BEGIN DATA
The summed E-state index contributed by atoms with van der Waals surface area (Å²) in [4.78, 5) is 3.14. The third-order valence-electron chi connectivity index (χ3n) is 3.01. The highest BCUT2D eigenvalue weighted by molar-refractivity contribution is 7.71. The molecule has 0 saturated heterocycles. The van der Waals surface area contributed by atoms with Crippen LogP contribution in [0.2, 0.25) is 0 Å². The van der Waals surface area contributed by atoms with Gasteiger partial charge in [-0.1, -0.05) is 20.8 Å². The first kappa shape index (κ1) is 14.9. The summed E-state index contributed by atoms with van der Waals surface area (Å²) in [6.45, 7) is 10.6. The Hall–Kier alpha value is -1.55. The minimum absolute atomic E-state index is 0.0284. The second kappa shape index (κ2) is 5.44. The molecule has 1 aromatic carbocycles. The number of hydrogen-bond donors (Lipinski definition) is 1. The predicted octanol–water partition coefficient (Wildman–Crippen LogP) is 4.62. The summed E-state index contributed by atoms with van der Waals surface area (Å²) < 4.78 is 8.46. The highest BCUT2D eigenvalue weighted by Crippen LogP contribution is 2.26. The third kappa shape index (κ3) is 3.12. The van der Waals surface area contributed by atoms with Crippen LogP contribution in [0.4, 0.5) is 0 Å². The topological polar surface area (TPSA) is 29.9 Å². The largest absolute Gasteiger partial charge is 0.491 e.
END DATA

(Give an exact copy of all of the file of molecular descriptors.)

The summed E-state index contributed by atoms with van der Waals surface area (Å²) in [4.78, 5) is 3.14. The third-order valence-electron chi connectivity index (χ3n) is 3.01. The highest BCUT2D eigenvalue weighted by molar-refractivity contribution is 7.71. The molecule has 0 saturated heterocycles. The van der Waals surface area contributed by atoms with Crippen LogP contribution in [0.2, 0.25) is 0 Å². The van der Waals surface area contributed by atoms with Gasteiger partial charge in [-0.1, -0.05) is 20.8 Å². The first kappa shape index (κ1) is 14.9. The summed E-state index contributed by atoms with van der Waals surface area (Å²) in [6.45, 7) is 10.6. The Hall–Kier alpha value is -1.55. The minimum absolute atomic E-state index is 0.0284. The second kappa shape index (κ2) is 5.44. The molecule has 1 aromatic carbocycles. The number of hydrogen-bond donors (Lipinski definition) is 1. The predicted octanol–water partition coefficient (Wildman–Crippen LogP) is 4.62. The summed E-state index contributed by atoms with van der Waals surface area (Å²) < 4.78 is 8.46. The highest BCUT2D eigenvalue weighted by Crippen LogP contribution is 2.26. The third kappa shape index (κ3) is 3.12. The van der Waals surface area contributed by atoms with Crippen LogP contribution in [0.4, 0.5) is 0 Å². The topological polar surface area (TPSA) is 29.9 Å². The largest absolute Gasteiger partial charge is 0.491 e.